3.2. Simplicity

To reduce the rate of errors, the triage system for EDs should be simple and easy to understand. In addition, the number of triage categories should be reasonable; as shown in Figure 1, the most common international systems have five levels, whereas the proposed COVID-19 systems have fewer levels. For example, the COVID-19 approaches reviewed in this paper use different criteria for classifying patients, as shown in Table 4, Table 5, Table 6 and Table 7, To set the best possible parameters into the triage system, these criteria should be reasonable in terms of number, as well as simple to understand and flexible. Furthermore, educating and training nurses on the triage system’s mechanism contributes to the system’s success [43].

3.3. Reliability and Validity

In EDs, the performance and accuracy of the triage system results vary depending on the spatial and temporal conditions. For example, the authors in [86] studied the results of ED waiting time after implementing the CTAS system in the ED of the “King Faisal Specialist Hospital and Research Center”. They found that physicians evaluated the wait time for category I patients which matched the time goals for CTAS, but this was not the case for the other four triage categories. As a result, we suggest that the triage system be reviewed on a regular basis under a variety of conditions in order to ensure its accuracy and prepare for future developments.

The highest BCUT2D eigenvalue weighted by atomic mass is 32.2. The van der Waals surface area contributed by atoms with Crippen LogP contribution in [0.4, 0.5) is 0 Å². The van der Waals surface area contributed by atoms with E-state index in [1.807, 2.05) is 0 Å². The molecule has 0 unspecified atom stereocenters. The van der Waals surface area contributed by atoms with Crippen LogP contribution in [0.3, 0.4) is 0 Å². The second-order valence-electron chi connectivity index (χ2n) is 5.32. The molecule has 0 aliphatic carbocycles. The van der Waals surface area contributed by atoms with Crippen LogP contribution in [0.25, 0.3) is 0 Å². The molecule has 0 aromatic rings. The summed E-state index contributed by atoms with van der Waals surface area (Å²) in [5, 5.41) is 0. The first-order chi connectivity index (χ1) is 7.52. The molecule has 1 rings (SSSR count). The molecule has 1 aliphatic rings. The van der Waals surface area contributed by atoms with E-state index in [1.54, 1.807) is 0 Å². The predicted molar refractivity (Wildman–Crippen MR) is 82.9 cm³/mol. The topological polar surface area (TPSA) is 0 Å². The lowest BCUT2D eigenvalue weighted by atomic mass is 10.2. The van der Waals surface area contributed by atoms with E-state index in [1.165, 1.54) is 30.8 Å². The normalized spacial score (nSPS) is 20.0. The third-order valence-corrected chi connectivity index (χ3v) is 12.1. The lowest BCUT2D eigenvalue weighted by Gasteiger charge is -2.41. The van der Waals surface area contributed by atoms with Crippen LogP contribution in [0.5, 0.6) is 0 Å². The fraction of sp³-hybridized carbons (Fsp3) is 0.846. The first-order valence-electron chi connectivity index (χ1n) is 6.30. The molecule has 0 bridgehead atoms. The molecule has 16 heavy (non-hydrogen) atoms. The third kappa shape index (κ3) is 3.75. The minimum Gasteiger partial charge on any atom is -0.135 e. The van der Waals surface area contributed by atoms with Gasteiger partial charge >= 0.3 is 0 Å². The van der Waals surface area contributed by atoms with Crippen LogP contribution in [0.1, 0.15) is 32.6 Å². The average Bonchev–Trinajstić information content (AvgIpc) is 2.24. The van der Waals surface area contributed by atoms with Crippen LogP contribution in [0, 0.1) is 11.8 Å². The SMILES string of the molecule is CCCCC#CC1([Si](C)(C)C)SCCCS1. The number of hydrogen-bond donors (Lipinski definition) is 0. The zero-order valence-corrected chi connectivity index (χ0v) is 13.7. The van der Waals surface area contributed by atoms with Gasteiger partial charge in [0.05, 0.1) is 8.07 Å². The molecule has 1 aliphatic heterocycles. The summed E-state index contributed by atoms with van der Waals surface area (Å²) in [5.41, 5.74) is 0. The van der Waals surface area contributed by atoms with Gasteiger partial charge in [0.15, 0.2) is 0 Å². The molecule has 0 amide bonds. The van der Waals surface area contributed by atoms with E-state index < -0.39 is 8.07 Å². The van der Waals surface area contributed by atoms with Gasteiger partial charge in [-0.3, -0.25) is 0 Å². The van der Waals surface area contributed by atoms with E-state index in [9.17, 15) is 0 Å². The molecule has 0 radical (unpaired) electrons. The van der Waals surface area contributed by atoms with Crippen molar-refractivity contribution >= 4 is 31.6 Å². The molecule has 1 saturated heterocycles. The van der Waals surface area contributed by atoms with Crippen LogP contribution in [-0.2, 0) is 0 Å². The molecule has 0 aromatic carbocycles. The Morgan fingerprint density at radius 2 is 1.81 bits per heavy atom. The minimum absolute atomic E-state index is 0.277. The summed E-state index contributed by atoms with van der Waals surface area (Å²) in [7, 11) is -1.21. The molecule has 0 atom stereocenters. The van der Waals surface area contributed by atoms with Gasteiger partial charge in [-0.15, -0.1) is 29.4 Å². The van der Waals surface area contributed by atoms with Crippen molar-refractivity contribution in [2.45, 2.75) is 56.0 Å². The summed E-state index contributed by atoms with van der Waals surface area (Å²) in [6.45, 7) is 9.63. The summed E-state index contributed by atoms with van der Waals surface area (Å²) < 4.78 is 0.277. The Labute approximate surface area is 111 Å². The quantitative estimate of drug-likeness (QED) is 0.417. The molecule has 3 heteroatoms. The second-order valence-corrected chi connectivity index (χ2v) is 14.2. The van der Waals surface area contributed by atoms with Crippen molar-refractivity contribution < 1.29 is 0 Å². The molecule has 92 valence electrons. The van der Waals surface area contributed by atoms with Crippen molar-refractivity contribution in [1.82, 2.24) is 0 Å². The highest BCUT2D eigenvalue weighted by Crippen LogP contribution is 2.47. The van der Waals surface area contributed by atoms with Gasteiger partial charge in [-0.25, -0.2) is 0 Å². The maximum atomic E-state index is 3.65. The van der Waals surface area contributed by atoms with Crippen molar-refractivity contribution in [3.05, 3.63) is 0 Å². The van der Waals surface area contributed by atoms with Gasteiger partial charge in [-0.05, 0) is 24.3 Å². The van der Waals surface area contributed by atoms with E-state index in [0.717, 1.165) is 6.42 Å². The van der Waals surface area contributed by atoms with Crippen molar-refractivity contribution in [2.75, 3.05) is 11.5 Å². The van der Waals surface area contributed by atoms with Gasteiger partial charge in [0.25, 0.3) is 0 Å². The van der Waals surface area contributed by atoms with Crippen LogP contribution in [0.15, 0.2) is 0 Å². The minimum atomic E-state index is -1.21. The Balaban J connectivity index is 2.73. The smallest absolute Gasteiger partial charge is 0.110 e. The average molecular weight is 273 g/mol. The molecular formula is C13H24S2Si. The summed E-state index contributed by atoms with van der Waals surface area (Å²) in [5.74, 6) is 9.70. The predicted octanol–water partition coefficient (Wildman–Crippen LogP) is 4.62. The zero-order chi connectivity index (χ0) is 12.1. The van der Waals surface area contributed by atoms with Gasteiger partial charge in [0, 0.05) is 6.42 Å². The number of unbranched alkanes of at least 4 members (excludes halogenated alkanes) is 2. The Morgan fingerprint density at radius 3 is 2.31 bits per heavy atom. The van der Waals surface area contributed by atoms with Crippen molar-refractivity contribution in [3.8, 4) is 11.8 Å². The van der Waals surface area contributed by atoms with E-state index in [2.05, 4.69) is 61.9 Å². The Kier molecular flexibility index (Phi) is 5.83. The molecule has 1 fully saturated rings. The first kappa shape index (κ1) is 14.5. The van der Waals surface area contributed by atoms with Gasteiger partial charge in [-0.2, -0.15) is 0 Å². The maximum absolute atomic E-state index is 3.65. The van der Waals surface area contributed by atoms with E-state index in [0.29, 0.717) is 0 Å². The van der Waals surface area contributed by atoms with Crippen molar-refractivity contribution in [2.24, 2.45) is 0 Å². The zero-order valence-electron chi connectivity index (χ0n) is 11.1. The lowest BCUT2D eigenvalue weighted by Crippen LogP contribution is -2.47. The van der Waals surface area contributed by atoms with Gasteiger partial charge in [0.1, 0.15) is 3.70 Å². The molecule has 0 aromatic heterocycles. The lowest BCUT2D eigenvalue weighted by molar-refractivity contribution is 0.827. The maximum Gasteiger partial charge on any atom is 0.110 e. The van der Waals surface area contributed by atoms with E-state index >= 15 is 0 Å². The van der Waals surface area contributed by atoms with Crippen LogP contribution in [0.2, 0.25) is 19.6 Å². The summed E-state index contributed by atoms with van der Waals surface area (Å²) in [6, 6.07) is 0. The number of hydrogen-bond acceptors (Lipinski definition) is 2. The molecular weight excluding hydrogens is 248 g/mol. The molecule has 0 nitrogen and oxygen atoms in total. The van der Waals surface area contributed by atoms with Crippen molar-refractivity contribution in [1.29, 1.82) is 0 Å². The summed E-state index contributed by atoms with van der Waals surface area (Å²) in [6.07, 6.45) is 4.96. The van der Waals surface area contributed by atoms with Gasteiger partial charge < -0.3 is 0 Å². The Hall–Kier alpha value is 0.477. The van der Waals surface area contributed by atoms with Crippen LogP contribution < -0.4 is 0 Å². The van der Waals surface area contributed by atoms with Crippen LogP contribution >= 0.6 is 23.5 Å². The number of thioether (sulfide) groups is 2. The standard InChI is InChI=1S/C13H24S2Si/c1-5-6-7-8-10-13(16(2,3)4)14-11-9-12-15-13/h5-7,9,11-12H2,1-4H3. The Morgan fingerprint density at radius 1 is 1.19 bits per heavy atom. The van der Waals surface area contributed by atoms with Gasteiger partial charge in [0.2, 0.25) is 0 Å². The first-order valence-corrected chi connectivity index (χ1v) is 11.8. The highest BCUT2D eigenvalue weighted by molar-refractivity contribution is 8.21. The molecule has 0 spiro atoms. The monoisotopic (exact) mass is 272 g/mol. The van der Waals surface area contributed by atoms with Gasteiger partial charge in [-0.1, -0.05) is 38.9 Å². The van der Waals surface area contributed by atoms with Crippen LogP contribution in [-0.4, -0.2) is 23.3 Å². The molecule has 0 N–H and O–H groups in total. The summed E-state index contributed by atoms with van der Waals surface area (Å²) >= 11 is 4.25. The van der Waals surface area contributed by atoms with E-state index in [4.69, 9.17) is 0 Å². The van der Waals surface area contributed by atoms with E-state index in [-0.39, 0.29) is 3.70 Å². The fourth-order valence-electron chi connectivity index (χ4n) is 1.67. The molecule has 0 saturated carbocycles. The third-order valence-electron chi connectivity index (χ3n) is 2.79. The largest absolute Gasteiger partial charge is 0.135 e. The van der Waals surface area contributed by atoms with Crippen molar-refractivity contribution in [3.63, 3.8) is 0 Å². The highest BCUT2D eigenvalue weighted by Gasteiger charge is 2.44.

Most studies, such as [46,49,51], use wait times as a measure to evaluate this factor, while others, such as [45], use a variety of metrics, including Length of Stay (LOS), Time-to-Bed (TTB), throughput, percentage of late patients, time in ED, and the risk of delaying patients.

3.4. Scalability and Adaptability